Why are they telling me the school costs $60,000, but then telling me that a large fraction of their students do not pay that amount? What amount do they pay? Some would include statements like “The average student receiving financial aid pays $20,000” or some such figure.
If my family were eligible for financial aid, would we pay the average amount? Would we be expected to pay more or less than that amount? I wanted to know about how much we would have to pay.
It turned out that it was impossible to get a personalized answer to the question of how much any of these colleges would cost my family. It occurred to me that if I could not figure this out, as an economist who looks at numbers and data and dollar amounts for a living, then surely many other parents could not figure it out either.
For students from lower-income backgrounds, this would pose a far more significant impediment in their college search process. With greater financial need, understanding college costs is a more pressing issue for them. They may also have less exposure to the system of higher education, making it even more difficult for them to figure out how much college costs. Why risk searching for schools and falling in love with one or more of them without some understanding of whether it is even remotely financially feasible to attend?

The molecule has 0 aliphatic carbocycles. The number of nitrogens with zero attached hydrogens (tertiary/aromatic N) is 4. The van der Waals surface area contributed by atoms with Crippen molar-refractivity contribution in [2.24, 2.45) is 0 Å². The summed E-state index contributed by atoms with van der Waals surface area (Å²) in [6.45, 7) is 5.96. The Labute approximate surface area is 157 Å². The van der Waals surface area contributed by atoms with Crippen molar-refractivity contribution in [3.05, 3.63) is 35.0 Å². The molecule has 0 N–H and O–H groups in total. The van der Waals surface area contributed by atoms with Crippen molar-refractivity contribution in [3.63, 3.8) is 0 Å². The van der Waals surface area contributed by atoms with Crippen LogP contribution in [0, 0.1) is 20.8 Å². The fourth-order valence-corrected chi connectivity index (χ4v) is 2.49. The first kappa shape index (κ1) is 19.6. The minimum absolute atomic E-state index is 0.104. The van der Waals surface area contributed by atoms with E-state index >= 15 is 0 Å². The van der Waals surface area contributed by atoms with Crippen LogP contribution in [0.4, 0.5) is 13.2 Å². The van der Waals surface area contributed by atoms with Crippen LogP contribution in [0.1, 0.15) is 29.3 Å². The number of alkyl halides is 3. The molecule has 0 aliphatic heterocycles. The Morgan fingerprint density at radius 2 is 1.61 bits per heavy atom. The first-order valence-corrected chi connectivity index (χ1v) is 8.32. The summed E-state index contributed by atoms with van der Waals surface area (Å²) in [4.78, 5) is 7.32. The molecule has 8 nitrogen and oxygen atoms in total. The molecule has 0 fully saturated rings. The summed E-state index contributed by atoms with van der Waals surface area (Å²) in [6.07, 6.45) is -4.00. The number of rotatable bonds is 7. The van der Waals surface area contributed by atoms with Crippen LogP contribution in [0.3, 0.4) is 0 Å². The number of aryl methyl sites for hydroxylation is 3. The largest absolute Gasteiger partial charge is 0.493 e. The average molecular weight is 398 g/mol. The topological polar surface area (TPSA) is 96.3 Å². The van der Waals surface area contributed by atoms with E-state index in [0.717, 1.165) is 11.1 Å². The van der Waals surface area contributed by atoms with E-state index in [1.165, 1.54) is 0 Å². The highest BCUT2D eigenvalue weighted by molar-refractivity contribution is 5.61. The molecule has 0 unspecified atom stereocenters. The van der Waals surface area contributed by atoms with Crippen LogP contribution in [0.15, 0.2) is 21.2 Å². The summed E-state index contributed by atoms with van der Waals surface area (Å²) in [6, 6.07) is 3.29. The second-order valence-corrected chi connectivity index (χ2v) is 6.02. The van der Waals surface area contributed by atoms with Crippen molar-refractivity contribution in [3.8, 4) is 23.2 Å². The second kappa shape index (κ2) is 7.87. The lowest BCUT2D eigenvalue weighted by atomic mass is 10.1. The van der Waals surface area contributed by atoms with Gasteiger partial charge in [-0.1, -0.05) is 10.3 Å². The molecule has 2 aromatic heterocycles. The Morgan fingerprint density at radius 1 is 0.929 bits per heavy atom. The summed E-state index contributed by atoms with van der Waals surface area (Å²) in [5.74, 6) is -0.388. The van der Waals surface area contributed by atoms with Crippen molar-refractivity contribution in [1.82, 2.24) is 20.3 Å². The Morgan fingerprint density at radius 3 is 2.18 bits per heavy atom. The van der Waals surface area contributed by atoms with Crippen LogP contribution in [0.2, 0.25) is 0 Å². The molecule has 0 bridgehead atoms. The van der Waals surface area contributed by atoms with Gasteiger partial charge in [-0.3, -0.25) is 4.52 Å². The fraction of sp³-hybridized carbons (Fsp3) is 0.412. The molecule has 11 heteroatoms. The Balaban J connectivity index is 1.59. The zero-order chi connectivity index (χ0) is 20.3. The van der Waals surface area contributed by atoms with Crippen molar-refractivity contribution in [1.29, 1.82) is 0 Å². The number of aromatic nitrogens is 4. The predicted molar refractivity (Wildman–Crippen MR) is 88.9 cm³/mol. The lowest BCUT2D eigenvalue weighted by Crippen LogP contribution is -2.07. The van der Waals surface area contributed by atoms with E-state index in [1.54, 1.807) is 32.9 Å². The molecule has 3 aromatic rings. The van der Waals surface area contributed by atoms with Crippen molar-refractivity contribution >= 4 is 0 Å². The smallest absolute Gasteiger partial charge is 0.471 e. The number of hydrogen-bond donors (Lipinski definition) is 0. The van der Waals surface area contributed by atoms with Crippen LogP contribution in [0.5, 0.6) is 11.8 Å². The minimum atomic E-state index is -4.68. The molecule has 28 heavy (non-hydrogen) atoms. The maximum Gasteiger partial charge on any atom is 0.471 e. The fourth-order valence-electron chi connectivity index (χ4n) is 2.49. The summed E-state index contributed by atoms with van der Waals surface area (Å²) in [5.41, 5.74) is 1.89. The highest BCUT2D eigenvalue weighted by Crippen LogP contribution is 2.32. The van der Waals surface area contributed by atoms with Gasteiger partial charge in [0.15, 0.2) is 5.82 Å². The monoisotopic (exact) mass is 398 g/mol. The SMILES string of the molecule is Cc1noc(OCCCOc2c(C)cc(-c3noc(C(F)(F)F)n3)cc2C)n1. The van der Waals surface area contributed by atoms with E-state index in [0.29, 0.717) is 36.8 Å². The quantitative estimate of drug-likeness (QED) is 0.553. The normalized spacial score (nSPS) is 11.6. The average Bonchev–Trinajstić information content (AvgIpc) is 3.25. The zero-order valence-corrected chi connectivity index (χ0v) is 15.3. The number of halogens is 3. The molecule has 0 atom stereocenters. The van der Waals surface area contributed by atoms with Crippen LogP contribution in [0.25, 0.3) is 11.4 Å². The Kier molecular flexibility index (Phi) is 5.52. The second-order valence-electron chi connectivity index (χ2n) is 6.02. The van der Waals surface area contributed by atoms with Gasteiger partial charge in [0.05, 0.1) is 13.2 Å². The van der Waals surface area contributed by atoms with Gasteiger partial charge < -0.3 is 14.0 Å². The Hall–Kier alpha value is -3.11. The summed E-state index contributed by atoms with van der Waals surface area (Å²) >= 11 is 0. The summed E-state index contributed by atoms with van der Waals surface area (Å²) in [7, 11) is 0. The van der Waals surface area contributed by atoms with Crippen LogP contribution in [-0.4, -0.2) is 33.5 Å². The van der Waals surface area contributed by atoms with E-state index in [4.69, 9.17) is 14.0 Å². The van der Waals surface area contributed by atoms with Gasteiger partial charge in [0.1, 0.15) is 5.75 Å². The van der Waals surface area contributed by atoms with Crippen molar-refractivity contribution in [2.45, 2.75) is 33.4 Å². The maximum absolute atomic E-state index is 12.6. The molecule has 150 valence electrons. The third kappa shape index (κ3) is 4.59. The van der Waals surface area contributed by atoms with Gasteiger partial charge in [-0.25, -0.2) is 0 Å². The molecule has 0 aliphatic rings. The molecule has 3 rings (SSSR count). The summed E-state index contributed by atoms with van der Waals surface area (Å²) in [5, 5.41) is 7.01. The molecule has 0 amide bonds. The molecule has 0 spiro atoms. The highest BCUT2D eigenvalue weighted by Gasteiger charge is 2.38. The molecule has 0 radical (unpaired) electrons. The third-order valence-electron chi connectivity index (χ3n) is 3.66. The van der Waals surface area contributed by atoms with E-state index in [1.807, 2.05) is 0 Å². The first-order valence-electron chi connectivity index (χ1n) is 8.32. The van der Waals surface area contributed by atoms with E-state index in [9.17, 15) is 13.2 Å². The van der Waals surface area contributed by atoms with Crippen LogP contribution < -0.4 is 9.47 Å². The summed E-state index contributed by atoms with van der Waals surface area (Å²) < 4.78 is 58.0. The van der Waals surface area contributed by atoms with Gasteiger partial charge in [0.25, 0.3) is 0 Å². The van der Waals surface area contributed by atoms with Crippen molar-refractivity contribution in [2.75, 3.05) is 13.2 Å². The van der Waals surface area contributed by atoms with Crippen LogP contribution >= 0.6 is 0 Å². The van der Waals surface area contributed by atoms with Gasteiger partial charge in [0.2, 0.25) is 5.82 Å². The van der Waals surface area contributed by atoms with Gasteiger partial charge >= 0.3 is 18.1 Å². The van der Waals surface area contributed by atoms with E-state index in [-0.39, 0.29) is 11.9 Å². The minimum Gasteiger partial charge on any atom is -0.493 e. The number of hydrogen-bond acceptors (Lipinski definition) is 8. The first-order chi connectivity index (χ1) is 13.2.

New federal legislation went into effect in 2011—on account of the 2008 Higher Education Opportunity Act —mandating the use of “net price calculators” at every institution that receives federal funding for financial aid. These calculators are school-specific. They are supposed to help students understand what their cost of college would likely be after factoring in financial aid (the “net price”). The reported results are detailed estimates, not a contract fixing the price that the student really will pay. The final net price still requires filling out and submitting financial aid forms and a lengthy review process to determine an exact net price.
In practice, though, the calculators typically are not user friendly. They often use tax jargon and require inputs from tax forms. The fear and confusion that those tax forms generate is often enough to scare away potential users. They are also sometimes designed to garner prospective students’ contact information to be used in a school’s recruiting process as well as to provide them with an estimate of their net price. Combining those goals can turn off users who may resist identifying themselves as they enter their own private financial data. The introduction of net price calculators made it possible for a family to get an estimate of what a college would cost them, but it is still a difficult and anxiety-producing task.